004AF6EE /$ 55 PUSH EBP
004AF6F1 |. 83C4 E0 ADD ESP,-20
004AF6F4 |. 817D 10 05010000 CMP [ARG.3],105
004AF6FB |. 75 4B JNZ SHORT Lbr68_-_.004AF748
004AF6FD |. C745 E0 20000000 MOV [LOCAL.8],20
004AF704 |. C745 E4 00000000 MOV [LOCAL.7],0
004AF70B |. 8B45 14 MOV EAX,[ARG.4]
004AF70E |. 8945 E8 MOV [LOCAL.6],EAX
004AF711 |. C745 EC 00000000 MOV [LOCAL.5],0
004AF718 |. C745 F0 00000000 MOV [LOCAL.4],0
004AF71F |. C745 F4 00000000 MOV [LOCAL.3],0
004AF726 |. C745 F8 00000000 MOV [LOCAL.2],0
004AF72D |. C745 FC 01000000 MOV [LOCAL.1],1
004AF734 |. 8D45 E0 LEA EAX,[LOCAL.8]
004AF737 |. 50 PUSH EAX
004AF738 |. 6A 0D PUSH 0D
004AF73A |. FF75 0C PUSH [ARG.2]
004AF73D |. FF75 08 PUSH [ARG.1]
004AF740 |. FF15 95F64A00 CALL DWORD PTR DS:[4AF695]
004AF746 |. EB 2F JMP SHORT Lbr68_-_.004AF777
004AF748 |> 837D 10 01 CMP [ARG.3],1
004AF74C |. 75 13 JNZ SHORT Lbr68_-_.004AF761
004AF74E |. FF75 14 PUSH [ARG.4]
004AF751 |. 6A 0F PUSH 0F
004AF753 |. FF75 0C PUSH [ARG.2]
004AF756 |. FF75 08 PUSH [ARG.1]
004AF759 |. FF15 95F74A00 CALL DWORD PTR DS:[4AF795]
004AF75F |. EB 16 JMP SHORT Lbr68_-_.004AF777
004AF761 |> 837D 10 03 CMP [ARG.3],3
004AF765 |. 75 10 JNZ SHORT Lbr68_-_.004AF777
004AF767 |. 6A 00 PUSH 0
004AF769 |. 6A 02 PUSH 2
004AF76B |. FF75 0C PUSH [ARG.2]
004AF76E |. FF75 08 PUSH [ARG.1]
004AF771 |. FF15 95F64A00 CALL DWORD PTR DS:[4AF695]
004AF777 |> C9 LEAVE
004AF778 \. C2 1000 RETN 10

The wrapper uses HtmlHelp which is exported by HHCtrl.ocx. This file is not loaded by Olly, so I had to load it, and get the address of the HtmlHelp API function. This piece of code is quite simple, so I didn't use WinASM this time.


004AF6BC . A1 1B014B00 MOV EAX,DWORD PTR DS:[4B011B]
004AF6C1 . 90 NOP
004AF6C2 . 60 PUSHAD
004AF6C3 . 68 80F64A00 PUSH Lbr68_-_.004AF680 ; /FileName = "HHCtrl.ocx"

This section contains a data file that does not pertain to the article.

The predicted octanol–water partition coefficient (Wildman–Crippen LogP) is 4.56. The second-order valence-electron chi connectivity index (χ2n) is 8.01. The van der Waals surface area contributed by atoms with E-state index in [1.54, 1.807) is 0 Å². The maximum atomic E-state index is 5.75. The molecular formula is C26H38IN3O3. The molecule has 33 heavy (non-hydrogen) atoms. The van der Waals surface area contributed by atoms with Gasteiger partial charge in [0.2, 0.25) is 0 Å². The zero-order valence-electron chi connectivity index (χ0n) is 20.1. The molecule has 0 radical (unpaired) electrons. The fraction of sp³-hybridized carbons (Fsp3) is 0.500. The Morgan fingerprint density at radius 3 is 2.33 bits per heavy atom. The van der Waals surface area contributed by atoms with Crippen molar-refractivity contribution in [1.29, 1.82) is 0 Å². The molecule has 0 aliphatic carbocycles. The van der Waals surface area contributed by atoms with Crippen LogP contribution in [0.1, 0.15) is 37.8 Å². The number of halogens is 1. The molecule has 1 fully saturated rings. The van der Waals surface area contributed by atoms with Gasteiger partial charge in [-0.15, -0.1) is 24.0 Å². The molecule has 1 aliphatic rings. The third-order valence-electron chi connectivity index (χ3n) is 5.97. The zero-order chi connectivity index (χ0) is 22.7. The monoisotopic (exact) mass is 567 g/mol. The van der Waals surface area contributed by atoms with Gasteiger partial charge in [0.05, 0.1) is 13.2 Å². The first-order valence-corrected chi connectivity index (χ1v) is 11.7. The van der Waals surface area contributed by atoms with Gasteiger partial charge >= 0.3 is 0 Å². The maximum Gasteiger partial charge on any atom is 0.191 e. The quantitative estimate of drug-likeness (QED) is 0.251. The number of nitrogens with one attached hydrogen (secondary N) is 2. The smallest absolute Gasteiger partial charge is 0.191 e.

004AF6C8 . E8 6BFAFFFF CALL <JMP.&KERNEL32.LoadLibraryA> ; \LoadLibraryA
004AF6CD . 68 8BF64A00 PUSH Lbr68_-_.004AF68B ; /ProcNameOrOrdinal = "HtmlHelpA"
004AF6D2 . 50 PUSH EAX ; |hModule = 764C36C4
004AF6D3 . E8 B8F9FFFF CALL <JMP.&KERNEL32.GetProcAddress> ; \GetProcAddress
004AF6D8 . A3 95F64A00 MOV DWORD PTR DS:[4AF695],EAX ; kernel32.BaseThreadInitThunk
004AF6DD . 61 POPAD
004AF6DE .^ E9 3419F5FF JMP Lbr68_-_.00401017

A little explanation: instructions through 0x004AF6C3 to 0x004AF6D3 load HHCtrl.ocx and get the address of the HtmlHelp function. Two APIs are used to achieve this task: LoadLibrary and GetProcAddress. If I assemble the call of these functions in Olly as CALL LoadLibrary and CALL GetProcAddress, Olly will use their actual address. This can be a problem, because the actual address of API's can vary (e.g.: ASLR, different version of OS). The problem can be eliminated by calling the APIs through the jump thunk table. So, I had to find the functions in the jump thunk table, and CALL those addresses (e.g. instead of CALL LoadLibrary, I had to assemble CALL 4AF138):


004AF138 $- FF25 B4D35000 JMP DWORD PTR DS:[<&KERNEL32.LoadLibraryA>] ; kernel32.LoadLibraryA

There are some instructions, I haven't explained yet, so let's move on! The instruction at 0x004AF6BC was originally located near the entry point of Olly. I've replaced it with the JMP, which jumps to this piece of code, so I had to insert it here. Here is the JMP at near EP (at 0x00401012):